but actually this discussion is out of scope here, so we need to open a new thread about the history of sudo if you wish.
true it is off-topic now, I'd say the name of SU changed, Old unix code apparently shows it was called super-user. https://pthree.org/2009/12/31/the-meaning-of-su/ tho this is referring to the 5th edition and su does appear likely to have come from the 1st edition. So perhaps it even meant something different before then?

Still sometimes it is worth a discussion on the history of things, it helps us understand how things evolved and in terms of security that is always good, I think. More so this thread is rife with some old sudo abuse from the 1st post... some real abuse of it. I think we can both agree that it is best to limit down and then explicity allow rather than explicity deny in the context of sudo!
 
Old 02-15-2017, 09:00 AM   #23
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per this page

It looks like no use of su - can now be used by a username I suppose rules applied one can change it to a group name too.
Code:
# Allow guestx user to remote poweroff
guestx ALL=(ALL) !ALL
guestx ALL=NOPASSWD: /sbin/poweroff

Translation: disallow all commands, then allow only the desired command (without asking for password in this case).

With this configuration sudo asks for the password and then fails for commands other than the whitelisted one:

guestx@ds:~$ sudo su -
Password: 
Sorry, user guestx is not allowed to execute '/bin/su -' as root on ds.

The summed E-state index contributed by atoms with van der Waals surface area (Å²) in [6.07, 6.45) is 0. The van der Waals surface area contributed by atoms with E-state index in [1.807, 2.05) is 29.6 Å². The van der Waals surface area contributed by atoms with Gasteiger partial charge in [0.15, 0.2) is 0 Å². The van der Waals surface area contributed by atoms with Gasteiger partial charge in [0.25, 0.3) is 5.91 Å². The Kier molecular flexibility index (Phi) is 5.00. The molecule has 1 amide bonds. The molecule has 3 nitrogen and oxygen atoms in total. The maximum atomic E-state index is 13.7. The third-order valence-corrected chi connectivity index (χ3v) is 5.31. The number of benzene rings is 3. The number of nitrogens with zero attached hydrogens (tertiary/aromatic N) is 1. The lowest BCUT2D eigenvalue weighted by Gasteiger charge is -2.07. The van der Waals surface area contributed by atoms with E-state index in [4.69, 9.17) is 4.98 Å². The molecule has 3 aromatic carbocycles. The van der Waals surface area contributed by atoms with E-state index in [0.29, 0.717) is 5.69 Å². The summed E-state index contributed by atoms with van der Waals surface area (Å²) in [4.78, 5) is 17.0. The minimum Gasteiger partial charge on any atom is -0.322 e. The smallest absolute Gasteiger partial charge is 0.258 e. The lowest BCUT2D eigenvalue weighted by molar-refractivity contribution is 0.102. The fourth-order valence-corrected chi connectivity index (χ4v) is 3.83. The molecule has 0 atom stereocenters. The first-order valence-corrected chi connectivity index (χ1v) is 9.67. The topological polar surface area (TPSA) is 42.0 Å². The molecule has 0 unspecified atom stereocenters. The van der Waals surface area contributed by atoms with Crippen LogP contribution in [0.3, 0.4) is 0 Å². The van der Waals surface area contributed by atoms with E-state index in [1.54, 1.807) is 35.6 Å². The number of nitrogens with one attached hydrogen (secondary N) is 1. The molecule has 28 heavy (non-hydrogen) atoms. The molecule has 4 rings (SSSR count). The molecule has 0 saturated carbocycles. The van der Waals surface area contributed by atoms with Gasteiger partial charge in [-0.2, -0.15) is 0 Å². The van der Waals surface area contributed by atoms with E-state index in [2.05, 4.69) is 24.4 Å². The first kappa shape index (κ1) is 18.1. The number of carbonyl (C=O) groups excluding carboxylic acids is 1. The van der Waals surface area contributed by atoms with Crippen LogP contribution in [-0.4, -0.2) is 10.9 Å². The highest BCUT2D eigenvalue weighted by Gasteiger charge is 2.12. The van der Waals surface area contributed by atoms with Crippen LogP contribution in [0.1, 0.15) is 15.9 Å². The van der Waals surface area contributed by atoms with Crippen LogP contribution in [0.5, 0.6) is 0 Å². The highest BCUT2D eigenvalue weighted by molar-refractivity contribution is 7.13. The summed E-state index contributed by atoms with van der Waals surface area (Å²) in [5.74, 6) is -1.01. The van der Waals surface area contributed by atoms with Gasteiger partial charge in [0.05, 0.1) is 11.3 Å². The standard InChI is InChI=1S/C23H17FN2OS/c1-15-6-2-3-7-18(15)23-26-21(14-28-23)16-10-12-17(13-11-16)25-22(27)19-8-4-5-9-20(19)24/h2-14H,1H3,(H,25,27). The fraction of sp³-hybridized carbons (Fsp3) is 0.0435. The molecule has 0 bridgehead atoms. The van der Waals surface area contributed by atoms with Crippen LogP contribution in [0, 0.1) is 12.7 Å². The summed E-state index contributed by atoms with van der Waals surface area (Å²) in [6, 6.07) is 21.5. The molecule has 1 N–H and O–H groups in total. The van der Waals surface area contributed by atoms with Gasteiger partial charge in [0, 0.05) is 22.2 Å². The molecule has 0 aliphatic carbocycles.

guestx@ds:~$
I have not tried it to see if this also apples to the sudo -s/ sudo -i commands

I'd look into this further per sudo man page
Code:
  Set to the login name of the target user when the -i
                      option is specified, when the set_logname option is
                      enabled in sudoers or when the env_reset option is
                      enabled in sudoers (unless LOGNAME is present in the
                      env_keep list).

Last edited by BW-userx; 02-15-2017 at 09:40 AM.
 
Old 02-17-2017, 01:29 AM   #24
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hi guys

i figure out a solution and it is a little complicated , thought , it helps me to prohibit restricted user to execute "sudo -i / sudo -s /sudo su "to promote as root right.

of course , it still has bugs and user can escape from the auditing, but once user escape our security setting, like :

ln -s /bin/su ~/rootme
sudo ~/rootme

our accounting system will start to work , all user's operation will be record and audit, so that we can locate the responsibility of the risk operations.
 
Old 02-17-2017, 02:24 AM   #25
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not really. for example: they edit crontab to execute xterm as root on a specific display and they will have root access without audit. but obviously this is not a good example.
 
Old 02-17-2017, 02:55 AM   #26
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Quote:
Originally Posted by pan64 View Post
not really. for example: they edit crontab to execute xterm as root on a specific display and they will have root access without audit. but obviously this is not a good example.